Will thinks it is "awkward " that the unemployment rate continued to rise after the stimulus was passed. Actually, this is exactly what the Obama administration, as well as independent forecasters, had projected. No one thought that the stimulus could immediately halt the economy's downward slide. The slide was faster than the administration had projected, and for this they deserve blame, although most independent forecasters made the same mistake. (This is not an excuse -- they get paid for getting the numbers right, not making the same mistakes as everyone else.)
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WASHINGTON — The Obama administration will not seek to arrest medical marijuana users and suppliers as long as they conform to state laws, under new policy guidelines to be sent to federal prosecutors Monday.
Two Justice Department officials described the new policy to The Associated Press, saying prosecutors will be told it is not a good use of their time to arrest people who use or provide medical marijuana in strict compliance with state laws.
The new policy is a significant departure from the Bush administration, which insisted it would continue to enforce federal anti-pot laws regardless of state codes.
Fourteen states allow some use of marijuana for medical purposes: Alaska, California, Colorado, Hawaii, Maine, Maryland, Michigan, Montana, Nevada, New Mexico, Oregon, Rhode Island, Vermont and Washington.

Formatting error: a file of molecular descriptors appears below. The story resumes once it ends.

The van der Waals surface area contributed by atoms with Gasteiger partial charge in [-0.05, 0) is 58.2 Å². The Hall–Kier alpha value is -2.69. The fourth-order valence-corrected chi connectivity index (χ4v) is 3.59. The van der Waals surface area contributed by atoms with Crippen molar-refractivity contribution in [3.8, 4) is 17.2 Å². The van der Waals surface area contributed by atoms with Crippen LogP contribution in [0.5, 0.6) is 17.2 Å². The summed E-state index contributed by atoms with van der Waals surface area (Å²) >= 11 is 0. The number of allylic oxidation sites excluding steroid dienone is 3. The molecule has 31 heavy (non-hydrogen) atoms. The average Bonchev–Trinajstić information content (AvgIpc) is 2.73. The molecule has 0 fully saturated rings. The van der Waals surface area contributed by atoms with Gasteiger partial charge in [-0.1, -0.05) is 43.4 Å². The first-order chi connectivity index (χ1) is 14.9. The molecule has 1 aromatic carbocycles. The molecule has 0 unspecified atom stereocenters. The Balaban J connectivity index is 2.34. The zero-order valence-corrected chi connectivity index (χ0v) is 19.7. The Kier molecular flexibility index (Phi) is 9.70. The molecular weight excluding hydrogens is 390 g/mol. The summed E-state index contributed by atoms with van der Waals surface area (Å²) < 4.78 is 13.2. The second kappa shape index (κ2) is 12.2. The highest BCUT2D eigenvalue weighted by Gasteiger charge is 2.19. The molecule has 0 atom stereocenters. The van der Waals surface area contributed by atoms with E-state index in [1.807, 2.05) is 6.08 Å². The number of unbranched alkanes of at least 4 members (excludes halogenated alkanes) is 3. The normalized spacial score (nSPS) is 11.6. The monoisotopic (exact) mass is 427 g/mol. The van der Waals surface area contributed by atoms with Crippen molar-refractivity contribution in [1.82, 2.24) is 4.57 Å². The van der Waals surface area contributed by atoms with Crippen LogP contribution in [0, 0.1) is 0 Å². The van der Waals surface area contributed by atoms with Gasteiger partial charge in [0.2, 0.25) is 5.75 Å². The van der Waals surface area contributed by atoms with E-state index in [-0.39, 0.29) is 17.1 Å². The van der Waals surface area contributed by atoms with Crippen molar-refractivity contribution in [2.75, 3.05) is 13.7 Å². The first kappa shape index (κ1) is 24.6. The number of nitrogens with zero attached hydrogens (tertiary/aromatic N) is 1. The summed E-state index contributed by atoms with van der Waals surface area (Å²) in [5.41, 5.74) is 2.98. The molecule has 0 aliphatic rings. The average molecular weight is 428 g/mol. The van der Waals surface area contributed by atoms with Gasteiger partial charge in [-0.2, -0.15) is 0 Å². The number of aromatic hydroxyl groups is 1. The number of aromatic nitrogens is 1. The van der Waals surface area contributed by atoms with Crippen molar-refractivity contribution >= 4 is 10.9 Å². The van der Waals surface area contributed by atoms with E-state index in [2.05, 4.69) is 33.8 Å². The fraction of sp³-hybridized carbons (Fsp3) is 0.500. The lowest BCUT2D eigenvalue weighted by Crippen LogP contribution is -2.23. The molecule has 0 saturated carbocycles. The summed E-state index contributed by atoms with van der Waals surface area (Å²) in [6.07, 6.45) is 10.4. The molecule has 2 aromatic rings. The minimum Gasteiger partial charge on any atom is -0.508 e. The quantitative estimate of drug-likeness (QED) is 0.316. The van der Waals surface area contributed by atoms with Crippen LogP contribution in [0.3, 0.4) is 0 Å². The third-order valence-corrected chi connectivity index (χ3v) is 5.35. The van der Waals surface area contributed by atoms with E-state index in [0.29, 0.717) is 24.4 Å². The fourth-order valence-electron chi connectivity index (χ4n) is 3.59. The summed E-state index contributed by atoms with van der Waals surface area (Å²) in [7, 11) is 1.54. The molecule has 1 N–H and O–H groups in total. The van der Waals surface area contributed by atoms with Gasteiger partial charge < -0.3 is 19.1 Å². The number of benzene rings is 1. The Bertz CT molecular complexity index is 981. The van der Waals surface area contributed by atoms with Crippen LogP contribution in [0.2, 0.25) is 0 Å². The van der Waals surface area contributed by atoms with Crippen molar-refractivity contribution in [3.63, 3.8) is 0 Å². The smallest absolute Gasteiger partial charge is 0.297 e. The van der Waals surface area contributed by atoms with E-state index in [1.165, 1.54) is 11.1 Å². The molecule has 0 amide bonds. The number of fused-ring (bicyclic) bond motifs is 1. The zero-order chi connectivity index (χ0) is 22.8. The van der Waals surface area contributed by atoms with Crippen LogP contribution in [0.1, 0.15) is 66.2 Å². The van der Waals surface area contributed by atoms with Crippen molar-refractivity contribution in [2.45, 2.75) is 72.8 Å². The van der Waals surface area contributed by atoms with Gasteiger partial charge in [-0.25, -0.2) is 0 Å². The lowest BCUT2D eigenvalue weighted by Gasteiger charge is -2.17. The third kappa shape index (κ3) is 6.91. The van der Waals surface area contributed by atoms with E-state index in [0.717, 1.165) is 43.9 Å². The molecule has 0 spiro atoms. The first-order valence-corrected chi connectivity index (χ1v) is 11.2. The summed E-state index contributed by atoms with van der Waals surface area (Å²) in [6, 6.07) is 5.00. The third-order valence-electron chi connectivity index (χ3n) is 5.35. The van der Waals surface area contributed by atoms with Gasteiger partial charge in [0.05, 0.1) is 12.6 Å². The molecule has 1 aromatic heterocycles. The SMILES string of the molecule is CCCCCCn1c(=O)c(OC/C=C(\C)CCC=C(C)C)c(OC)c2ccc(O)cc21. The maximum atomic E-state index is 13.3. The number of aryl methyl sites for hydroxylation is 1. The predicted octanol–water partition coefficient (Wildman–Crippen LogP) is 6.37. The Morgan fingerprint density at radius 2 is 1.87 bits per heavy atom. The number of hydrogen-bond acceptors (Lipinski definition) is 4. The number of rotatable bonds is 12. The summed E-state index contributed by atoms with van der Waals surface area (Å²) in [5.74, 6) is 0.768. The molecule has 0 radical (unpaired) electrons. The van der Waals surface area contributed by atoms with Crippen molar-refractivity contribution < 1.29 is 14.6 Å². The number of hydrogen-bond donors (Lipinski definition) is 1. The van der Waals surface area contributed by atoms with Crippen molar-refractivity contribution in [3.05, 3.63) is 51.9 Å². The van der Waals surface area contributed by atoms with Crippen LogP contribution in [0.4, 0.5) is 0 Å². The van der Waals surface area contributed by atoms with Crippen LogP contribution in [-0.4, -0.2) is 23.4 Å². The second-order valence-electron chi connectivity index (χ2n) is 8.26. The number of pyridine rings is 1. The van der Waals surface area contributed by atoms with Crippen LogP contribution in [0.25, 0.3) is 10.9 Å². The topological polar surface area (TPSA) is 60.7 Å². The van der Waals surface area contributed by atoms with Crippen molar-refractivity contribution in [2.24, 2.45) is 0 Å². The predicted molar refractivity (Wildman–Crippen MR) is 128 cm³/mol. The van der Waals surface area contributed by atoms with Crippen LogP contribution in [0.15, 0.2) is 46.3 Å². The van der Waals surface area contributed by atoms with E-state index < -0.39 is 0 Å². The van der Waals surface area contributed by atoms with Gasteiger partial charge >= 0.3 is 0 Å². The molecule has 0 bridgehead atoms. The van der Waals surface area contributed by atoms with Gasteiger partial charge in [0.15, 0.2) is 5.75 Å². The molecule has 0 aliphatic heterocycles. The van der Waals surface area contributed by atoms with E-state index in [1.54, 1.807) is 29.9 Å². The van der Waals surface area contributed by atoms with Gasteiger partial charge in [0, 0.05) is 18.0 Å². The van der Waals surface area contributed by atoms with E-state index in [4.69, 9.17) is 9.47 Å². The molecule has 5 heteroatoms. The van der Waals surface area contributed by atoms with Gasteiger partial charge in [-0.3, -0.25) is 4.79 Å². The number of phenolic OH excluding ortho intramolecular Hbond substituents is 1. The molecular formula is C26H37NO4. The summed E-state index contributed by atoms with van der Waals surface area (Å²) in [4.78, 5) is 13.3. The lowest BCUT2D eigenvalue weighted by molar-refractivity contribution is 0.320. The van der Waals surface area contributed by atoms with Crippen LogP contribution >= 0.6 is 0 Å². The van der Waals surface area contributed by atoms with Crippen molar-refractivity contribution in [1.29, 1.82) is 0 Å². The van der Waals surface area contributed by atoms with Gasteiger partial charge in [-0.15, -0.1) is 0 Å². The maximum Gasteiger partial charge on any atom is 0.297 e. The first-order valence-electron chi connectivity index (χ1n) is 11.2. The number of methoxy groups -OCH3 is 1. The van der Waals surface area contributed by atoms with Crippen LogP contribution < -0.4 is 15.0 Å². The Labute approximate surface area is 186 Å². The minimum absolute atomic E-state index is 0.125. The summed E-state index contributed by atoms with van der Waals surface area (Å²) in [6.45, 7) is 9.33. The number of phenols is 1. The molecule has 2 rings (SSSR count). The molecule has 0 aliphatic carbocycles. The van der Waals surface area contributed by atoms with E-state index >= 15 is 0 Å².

California is unique among those for the widespread presence of dispensaries — businesses that sell marijuana and even advertise their services. Colorado also has several dispensaries, and Rhode Island and New Mexico are in the process of licensing providers, according to the Marijuana Policy Project, a group that promotes the decriminalization of marijuana use.
Attorney General Eric Holder said in March that he wanted federal law enforcement officials to pursue those who violate both federal and state law, but it has not been clear how that goal would be put into practice.
A three-page memo spelling out the policy is expected to be sent Monday to federal prosecutors in the 14 states, and also to top officials at the FBI and the Drug Enforcement Administration.
The memo, the officials said, emphasizes that prosecutors have wide discretion in choosing which cases to pursue, and says it is not a good use of federal manpower to prosecute those who are without a doubt in compliance with state law.
The officials spoke on condition of anonymity because they were not authorized to discuss the legal guidance before it is issued.
"This is a major step forward," said Bruce Mirken, communications director for the Marijuana Policy Project. "This change in policy moves the federal government dramatically toward respecting scientific and practical reality."
At the same time, the officials said, the government will still prosecute those who use medical marijuana as a cover for other illegal activity. The memo particularly warns that some suspects may hide old-fashioned drug dealing or other crimes behind a medical marijuana business.